The first months for NPL in 1967 weren’t easy. Noel didn’t know much about running a business, he didn’t have the technology to work in the winter, he had no credit and there wasn’t much work to do. The earliest jobs were connecting farm houses to natural gas main lines. In those days, when a gas company ran a main line across a farmer’s field, the gas company would leave the farmer a tap and meter, but the farmer had to connect to the main line himself. Noel went door to door offering to provide the pipe, run the pipe and install the regulator and odorizer. His first job was 300 feet of one-inch pipe to a dairy in Cherry Township near Hibbing, Minnesota. He charged the dairy $500. (Above: Noel’s welding rig parked in front of his trailer in 1967.)
Noel, his brother-in-law and an occasional hired hand were the original NPL crew. They did everything. His “fleet” consisted of a welding rig that he owned, a dump truck that he had traded his wife’s car for, a borrowed winch truck, a rented 580 Case backhoe and a little trencher. In that first year, NPL’s revenue was only $26,000. (Below: NPL’s first building in Gonvick, Minnesota.)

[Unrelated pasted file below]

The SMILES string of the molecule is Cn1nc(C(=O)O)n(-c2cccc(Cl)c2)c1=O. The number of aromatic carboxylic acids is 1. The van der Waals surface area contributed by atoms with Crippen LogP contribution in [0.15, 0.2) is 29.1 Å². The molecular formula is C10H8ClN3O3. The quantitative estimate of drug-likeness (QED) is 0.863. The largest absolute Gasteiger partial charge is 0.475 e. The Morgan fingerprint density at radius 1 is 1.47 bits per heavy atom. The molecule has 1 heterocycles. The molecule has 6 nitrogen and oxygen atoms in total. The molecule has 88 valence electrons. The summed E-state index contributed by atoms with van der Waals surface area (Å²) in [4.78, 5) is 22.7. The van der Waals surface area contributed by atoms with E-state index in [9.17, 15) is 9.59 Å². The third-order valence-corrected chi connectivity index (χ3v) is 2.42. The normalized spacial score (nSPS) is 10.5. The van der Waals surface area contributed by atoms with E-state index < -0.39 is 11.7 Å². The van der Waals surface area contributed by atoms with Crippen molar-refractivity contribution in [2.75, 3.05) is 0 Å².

Noel’s sense of drive kept the business afloat. They operated according to the Texas idiom for hard work: “Root hog, or die.” Noel put the business first, living with his wife and daughter in a meager house trailer on next to nothing. “I couldn’t even spell business. I wasn’t very sophisticated, but I knew how to work hard. I had a lot of drive and a lot of what I call “want to.” I wanted a home, not a house. I wanted security,” Noel remembers.
Things didn’t stay slow for long. As soon as 1968, NPL got its first break that would kickoff three years of rapid growth. (Far left: Noel Coon (left) and Vance Norgaard (right) at a Distribution Contractors Association convention in 1969. Vance Norgaard would go on to become a shareholder and vice president. Left: Noel Coon in 1971 as featured in Pipeline & Gas Journal.)